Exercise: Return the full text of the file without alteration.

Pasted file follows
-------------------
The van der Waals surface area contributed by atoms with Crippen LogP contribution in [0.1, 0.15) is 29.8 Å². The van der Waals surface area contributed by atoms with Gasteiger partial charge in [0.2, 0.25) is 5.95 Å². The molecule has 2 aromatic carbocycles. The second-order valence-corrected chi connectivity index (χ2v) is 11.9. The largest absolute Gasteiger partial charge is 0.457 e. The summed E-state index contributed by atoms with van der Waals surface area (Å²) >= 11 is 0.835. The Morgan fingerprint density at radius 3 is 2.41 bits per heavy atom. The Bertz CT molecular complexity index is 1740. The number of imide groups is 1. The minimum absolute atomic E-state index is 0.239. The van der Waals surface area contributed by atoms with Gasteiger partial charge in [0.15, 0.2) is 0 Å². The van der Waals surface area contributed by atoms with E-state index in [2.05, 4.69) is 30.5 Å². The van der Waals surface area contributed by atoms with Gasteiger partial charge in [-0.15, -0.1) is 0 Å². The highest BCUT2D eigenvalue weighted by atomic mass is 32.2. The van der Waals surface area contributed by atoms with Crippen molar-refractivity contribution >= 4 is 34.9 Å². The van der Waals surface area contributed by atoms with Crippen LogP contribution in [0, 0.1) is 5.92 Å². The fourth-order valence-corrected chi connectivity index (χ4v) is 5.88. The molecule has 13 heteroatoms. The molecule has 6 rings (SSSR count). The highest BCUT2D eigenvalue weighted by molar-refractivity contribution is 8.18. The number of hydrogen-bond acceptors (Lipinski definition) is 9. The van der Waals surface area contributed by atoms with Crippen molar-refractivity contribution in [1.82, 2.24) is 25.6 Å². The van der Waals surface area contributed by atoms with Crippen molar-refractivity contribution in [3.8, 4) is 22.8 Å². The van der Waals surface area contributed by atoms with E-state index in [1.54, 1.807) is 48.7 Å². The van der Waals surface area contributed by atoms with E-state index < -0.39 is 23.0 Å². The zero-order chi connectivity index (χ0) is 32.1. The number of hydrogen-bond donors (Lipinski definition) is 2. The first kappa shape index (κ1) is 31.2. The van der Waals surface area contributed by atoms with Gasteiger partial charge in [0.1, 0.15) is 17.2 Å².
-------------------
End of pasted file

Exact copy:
The van der Waals surface area contributed by atoms with Crippen LogP contribution in [0.1, 0.15) is 29.8 Å². The van der Waals surface area contributed by atoms with Gasteiger partial charge in [0.2, 0.25) is 5.95 Å². The molecule has 2 aromatic carbocycles. The second-order valence-corrected chi connectivity index (χ2v) is 11.9. The largest absolute Gasteiger partial charge is 0.457 e. The summed E-state index contributed by atoms with van der Waals surface area (Å²) >= 11 is 0.835. The Morgan fingerprint density at radius 3 is 2.41 bits per heavy atom. The Bertz CT molecular complexity index is 1740. The number of imide groups is 1. The minimum absolute atomic E-state index is 0.239. The van der Waals surface area contributed by atoms with Gasteiger partial charge in [0.15, 0.2) is 0 Å². The van der Waals surface area contributed by atoms with E-state index in [2.05, 4.69) is 30.5 Å². The van der Waals surface area contributed by atoms with Gasteiger partial charge in [-0.15, -0.1) is 0 Å². The highest BCUT2D eigenvalue weighted by atomic mass is 32.2. The van der Waals surface area contributed by atoms with Crippen molar-refractivity contribution >= 4 is 34.9 Å². The van der Waals surface area contributed by atoms with Crippen LogP contribution in [0, 0.1) is 5.92 Å². The fourth-order valence-corrected chi connectivity index (χ4v) is 5.88. The molecule has 13 heteroatoms. The molecule has 6 rings (SSSR count). The highest BCUT2D eigenvalue weighted by molar-refractivity contribution is 8.18. The number of hydrogen-bond acceptors (Lipinski definition) is 9. The van der Waals surface area contributed by atoms with Crippen molar-refractivity contribution in [1.82, 2.24) is 25.6 Å². The van der Waals surface area contributed by atoms with Crippen molar-refractivity contribution in [3.8, 4) is 22.8 Å². The van der Waals surface area contributed by atoms with E-state index in [1.54, 1.807) is 48.7 Å². The van der Waals surface area contributed by atoms with E-state index < -0.39 is 23.0 Å². The zero-order chi connectivity index (χ0) is 32.1. The number of hydrogen-bond donors (Lipinski definition) is 2. The first kappa shape index (κ1) is 31.2. The van der Waals surface area contributed by atoms with Gasteiger partial charge in [0.1, 0.15) is 17.2 Å².